For all the talk of a “post-liberal” world order and Beijing’s attempts to remake the world in its own image, liberal democracy remains the world’s ideology of reference – even among its autocratic detractors and anti-democratic usurpers. There should be little doubt that liberalism and democracy remain on their heels both at home and abroad; each new revelation about President Trump’s attempted coup on January 6 and the long global democratic recession ought to be enough to dispel any Panglossian optimism among liberal democrats. But the fact that the world’s most repressive regime feels the need to justify itself in the language of democracy ought to give us a sliver of hope, no matter how narrow it may be.
Perhaps this shouldn’t be so surprising. For much of the past century, autocracies from the Soviet Union to Iran’s clerical dictatorship (to say nothing of Libyan tyrant Moammar Qaddafi’s bizarre ideological swill) have had to genuflect in one way or another to the principles of liberal democracy and human rights they had no intention of observing in practice. Like contemporary China, they claimed to possess a superior way to realize these ideals – simultaneously confirming their power while denying their substance. Beijing’s continued rhetorical deference to democracy is noteworthy due in large part to China’s growing global power and perceptions of American relative decline; if even a rising autocracy like China has to pay lip service to democracy, then perhaps the idea isn’t as unpopular or unfashionable worldwide as many pessimists in democratic nations think.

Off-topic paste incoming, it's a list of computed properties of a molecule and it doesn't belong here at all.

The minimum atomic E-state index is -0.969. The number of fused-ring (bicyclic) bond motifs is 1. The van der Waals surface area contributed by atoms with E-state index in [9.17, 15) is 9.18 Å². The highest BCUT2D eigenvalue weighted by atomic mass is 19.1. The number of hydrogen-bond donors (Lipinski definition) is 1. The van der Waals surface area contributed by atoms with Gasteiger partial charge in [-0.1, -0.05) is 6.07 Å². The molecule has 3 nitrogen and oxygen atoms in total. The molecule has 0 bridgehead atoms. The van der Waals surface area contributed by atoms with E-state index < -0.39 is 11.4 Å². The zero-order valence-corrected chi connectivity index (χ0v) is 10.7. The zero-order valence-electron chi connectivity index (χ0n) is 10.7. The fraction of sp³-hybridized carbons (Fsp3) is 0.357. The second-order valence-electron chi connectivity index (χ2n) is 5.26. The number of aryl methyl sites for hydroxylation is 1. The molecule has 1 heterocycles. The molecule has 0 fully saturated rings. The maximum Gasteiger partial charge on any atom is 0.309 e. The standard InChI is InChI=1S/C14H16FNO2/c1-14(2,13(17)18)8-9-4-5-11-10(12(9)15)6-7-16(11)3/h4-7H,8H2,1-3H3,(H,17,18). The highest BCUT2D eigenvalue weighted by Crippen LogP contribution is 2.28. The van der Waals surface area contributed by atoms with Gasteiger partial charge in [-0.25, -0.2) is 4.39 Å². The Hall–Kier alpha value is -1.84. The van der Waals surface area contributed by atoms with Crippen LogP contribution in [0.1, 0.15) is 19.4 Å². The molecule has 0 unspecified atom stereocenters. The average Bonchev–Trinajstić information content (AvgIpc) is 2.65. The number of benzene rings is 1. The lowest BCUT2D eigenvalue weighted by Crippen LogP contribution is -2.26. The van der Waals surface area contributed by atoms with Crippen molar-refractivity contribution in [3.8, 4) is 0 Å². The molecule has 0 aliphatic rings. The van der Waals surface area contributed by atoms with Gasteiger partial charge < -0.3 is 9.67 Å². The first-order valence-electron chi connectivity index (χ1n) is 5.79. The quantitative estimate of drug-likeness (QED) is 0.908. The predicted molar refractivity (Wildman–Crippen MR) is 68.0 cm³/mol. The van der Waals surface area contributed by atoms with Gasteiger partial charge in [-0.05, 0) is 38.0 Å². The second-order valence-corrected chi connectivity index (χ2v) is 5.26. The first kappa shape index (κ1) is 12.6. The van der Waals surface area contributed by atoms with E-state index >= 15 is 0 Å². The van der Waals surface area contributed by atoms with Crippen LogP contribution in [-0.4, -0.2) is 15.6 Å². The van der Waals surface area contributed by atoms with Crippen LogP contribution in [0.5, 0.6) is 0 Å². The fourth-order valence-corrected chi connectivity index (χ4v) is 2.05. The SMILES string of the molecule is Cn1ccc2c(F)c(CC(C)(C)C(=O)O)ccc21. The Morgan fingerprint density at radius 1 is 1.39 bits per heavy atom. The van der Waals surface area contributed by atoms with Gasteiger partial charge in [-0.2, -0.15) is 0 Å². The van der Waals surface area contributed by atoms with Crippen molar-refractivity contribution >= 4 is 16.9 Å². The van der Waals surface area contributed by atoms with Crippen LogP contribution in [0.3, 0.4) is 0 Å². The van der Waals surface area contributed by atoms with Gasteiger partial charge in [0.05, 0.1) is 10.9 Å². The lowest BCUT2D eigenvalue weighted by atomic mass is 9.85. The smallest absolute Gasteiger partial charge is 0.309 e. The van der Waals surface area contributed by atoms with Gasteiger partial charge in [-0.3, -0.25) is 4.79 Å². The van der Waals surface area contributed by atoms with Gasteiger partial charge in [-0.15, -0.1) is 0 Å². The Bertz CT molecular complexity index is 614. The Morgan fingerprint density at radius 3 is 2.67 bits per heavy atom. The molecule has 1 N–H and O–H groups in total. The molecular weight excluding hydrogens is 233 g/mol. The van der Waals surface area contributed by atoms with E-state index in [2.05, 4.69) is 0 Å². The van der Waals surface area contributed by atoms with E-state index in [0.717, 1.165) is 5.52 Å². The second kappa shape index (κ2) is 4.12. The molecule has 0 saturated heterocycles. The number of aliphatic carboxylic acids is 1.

It’s fanciful to imagine that the Biden administration set out to troll the Chinese government in such an epic fashion with its Summit for Democracy. But troll Beijing it did – suggesting that troll power remains a mostly untapped and unconscious source of power for the United States. Most foreign policy thinkers tend to view troll power as an exclusively online phenomenon, a matter of shitposts and other, more noxious behaviors. But it’s certainly possible to troll in real life, formulating and executing otherwise creditable and constructive policies in ways meant to provoke distraction and irritation among geopolitical and ideological rivals.
As China’s reaction to the Summit for Democracy shows, moreover, the United States still has formidable ideological and geopolitical advantages over its autocratic rivals. While the threats to liberal democracy at home and abroad are stronger than they have been in decades, there should be no doubt that liberalism and democracy remain potent ideas that appeal to people around the world. It’s far too early to write their epitaphs.